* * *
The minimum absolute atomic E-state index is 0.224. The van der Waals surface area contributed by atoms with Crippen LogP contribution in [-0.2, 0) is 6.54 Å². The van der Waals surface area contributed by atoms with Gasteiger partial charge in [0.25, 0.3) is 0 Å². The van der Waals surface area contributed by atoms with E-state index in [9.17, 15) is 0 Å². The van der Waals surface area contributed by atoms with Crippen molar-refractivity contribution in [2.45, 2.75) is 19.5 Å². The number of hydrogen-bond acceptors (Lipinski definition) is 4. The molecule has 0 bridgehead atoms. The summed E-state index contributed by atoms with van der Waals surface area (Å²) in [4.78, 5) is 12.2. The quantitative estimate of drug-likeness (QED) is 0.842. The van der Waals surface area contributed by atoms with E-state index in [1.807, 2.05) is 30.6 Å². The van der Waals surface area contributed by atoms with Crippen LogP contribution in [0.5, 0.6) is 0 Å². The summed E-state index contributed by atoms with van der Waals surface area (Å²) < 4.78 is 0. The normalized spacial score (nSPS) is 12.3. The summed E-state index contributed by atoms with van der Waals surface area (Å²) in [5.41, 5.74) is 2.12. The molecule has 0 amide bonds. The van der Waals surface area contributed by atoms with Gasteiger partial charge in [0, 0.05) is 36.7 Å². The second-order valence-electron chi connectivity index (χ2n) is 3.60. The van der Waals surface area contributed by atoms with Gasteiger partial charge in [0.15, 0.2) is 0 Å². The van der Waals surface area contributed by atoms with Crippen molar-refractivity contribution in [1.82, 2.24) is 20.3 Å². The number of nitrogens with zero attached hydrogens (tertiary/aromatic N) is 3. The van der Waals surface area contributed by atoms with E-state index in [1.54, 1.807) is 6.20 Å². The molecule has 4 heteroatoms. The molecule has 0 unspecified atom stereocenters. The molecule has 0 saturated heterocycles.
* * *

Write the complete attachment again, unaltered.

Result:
The minimum absolute atomic E-state index is 0.224. The van der Waals surface area contributed by atoms with Crippen LogP contribution in [-0.2, 0) is 6.54 Å². The van der Waals surface area contributed by atoms with Gasteiger partial charge in [0.25, 0.3) is 0 Å². The van der Waals surface area contributed by atoms with E-state index in [9.17, 15) is 0 Å². The van der Waals surface area contributed by atoms with Crippen molar-refractivity contribution in [2.45, 2.75) is 19.5 Å². The number of hydrogen-bond acceptors (Lipinski definition) is 4. The molecule has 0 bridgehead atoms. The summed E-state index contributed by atoms with van der Waals surface area (Å²) in [4.78, 5) is 12.2. The quantitative estimate of drug-likeness (QED) is 0.842. The van der Waals surface area contributed by atoms with E-state index in [1.807, 2.05) is 30.6 Å². The van der Waals surface area contributed by atoms with Crippen LogP contribution in [0.5, 0.6) is 0 Å². The summed E-state index contributed by atoms with van der Waals surface area (Å²) < 4.78 is 0. The normalized spacial score (nSPS) is 12.3. The summed E-state index contributed by atoms with van der Waals surface area (Å²) in [5.41, 5.74) is 2.12. The molecule has 0 amide bonds. The van der Waals surface area contributed by atoms with Gasteiger partial charge in [0, 0.05) is 36.7 Å². The second-order valence-electron chi connectivity index (χ2n) is 3.60. The van der Waals surface area contributed by atoms with Gasteiger partial charge in [0.15, 0.2) is 0 Å². The van der Waals surface area contributed by atoms with Crippen molar-refractivity contribution in [1.82, 2.24) is 20.3 Å². The number of nitrogens with zero attached hydrogens (tertiary/aromatic N) is 3. The van der Waals surface area contributed by atoms with E-state index in [1.54, 1.807) is 6.20 Å². The molecule has 4 heteroatoms. The molecule has 0 unspecified atom stereocenters. The molecule has 0 saturated heterocycles.